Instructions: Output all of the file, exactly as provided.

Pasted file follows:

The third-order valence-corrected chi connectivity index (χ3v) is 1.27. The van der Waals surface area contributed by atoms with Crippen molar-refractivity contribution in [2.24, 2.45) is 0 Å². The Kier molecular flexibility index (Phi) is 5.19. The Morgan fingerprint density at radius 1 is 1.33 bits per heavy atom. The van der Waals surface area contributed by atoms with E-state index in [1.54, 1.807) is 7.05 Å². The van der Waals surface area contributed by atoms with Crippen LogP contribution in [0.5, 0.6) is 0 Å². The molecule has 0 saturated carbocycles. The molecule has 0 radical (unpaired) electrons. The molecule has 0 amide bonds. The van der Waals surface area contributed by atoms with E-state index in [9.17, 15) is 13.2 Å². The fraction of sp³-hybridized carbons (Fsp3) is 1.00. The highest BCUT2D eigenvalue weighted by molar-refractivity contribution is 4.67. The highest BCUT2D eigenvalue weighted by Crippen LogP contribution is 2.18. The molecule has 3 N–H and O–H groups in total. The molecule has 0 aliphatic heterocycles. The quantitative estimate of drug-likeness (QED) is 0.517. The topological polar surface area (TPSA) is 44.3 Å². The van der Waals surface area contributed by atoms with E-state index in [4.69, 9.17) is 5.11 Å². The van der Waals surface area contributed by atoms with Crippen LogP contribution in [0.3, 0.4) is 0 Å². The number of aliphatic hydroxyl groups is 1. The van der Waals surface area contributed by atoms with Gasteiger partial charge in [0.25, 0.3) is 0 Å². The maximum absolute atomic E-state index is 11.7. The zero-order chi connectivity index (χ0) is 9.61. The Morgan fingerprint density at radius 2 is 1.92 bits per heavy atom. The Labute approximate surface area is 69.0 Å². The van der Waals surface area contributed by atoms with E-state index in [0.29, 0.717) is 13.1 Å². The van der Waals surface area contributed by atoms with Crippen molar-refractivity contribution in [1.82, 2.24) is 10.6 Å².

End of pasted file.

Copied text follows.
The third-order valence-corrected chi connectivity index (χ3v) is 1.27. The van der Waals surface area contributed by atoms with Crippen molar-refractivity contribution in [2.24, 2.45) is 0 Å². The Kier molecular flexibility index (Phi) is 5.19. The Morgan fingerprint density at radius 1 is 1.33 bits per heavy atom. The van der Waals surface area contributed by atoms with E-state index in [1.54, 1.807) is 7.05 Å². The van der Waals surface area contributed by atoms with Crippen LogP contribution in [0.5, 0.6) is 0 Å². The molecule has 0 saturated carbocycles. The molecule has 0 radical (unpaired) electrons. The molecule has 0 amide bonds. The van der Waals surface area contributed by atoms with E-state index in [9.17, 15) is 13.2 Å². The fraction of sp³-hybridized carbons (Fsp3) is 1.00. The highest BCUT2D eigenvalue weighted by molar-refractivity contribution is 4.67. The highest BCUT2D eigenvalue weighted by Crippen LogP contribution is 2.18. The molecule has 3 N–H and O–H groups in total. The molecule has 0 aliphatic heterocycles. The quantitative estimate of drug-likeness (QED) is 0.517. The topological polar surface area (TPSA) is 44.3 Å². The van der Waals surface area contributed by atoms with E-state index in [4.69, 9.17) is 5.11 Å². The van der Waals surface area contributed by atoms with Crippen LogP contribution in [0.3, 0.4) is 0 Å². The number of aliphatic hydroxyl groups is 1. The van der Waals surface area contributed by atoms with Gasteiger partial charge in [0.25, 0.3) is 0 Å². The maximum absolute atomic E-state index is 11.7. The zero-order chi connectivity index (χ0) is 9.61. The Morgan fingerprint density at radius 2 is 1.92 bits per heavy atom. The Labute approximate surface area is 69.0 Å². The van der Waals surface area contributed by atoms with E-state index in [0.29, 0.717) is 13.1 Å². The van der Waals surface area contributed by atoms with Crippen molar-refractivity contribution in [1.82, 2.24) is 10.6 Å².